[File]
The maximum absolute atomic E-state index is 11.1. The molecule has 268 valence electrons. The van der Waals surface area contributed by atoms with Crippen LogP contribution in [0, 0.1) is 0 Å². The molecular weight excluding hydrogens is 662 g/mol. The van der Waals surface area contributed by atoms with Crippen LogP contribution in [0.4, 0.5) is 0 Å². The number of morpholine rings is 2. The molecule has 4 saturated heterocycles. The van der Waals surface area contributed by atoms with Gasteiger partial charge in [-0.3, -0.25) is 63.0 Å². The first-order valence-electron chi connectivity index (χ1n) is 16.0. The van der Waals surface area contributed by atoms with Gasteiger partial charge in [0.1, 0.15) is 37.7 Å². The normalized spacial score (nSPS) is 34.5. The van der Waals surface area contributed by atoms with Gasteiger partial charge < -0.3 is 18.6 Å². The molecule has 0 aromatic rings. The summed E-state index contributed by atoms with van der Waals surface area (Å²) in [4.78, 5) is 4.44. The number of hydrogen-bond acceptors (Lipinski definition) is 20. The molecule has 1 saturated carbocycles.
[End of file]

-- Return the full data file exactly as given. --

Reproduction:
The maximum absolute atomic E-state index is 11.1. The molecule has 268 valence electrons. The van der Waals surface area contributed by atoms with Crippen LogP contribution in [0, 0.1) is 0 Å². The molecular weight excluding hydrogens is 662 g/mol. The van der Waals surface area contributed by atoms with Crippen LogP contribution in [0.4, 0.5) is 0 Å². The number of morpholine rings is 2. The molecule has 4 saturated heterocycles. The van der Waals surface area contributed by atoms with Gasteiger partial charge in [-0.3, -0.25) is 63.0 Å². The first-order valence-electron chi connectivity index (χ1n) is 16.0. The van der Waals surface area contributed by atoms with Gasteiger partial charge in [0.1, 0.15) is 37.7 Å². The normalized spacial score (nSPS) is 34.5. The van der Waals surface area contributed by atoms with Gasteiger partial charge < -0.3 is 18.6 Å². The molecule has 0 aromatic rings. The summed E-state index contributed by atoms with van der Waals surface area (Å²) in [4.78, 5) is 4.44. The number of hydrogen-bond acceptors (Lipinski definition) is 20. The molecule has 1 saturated carbocycles.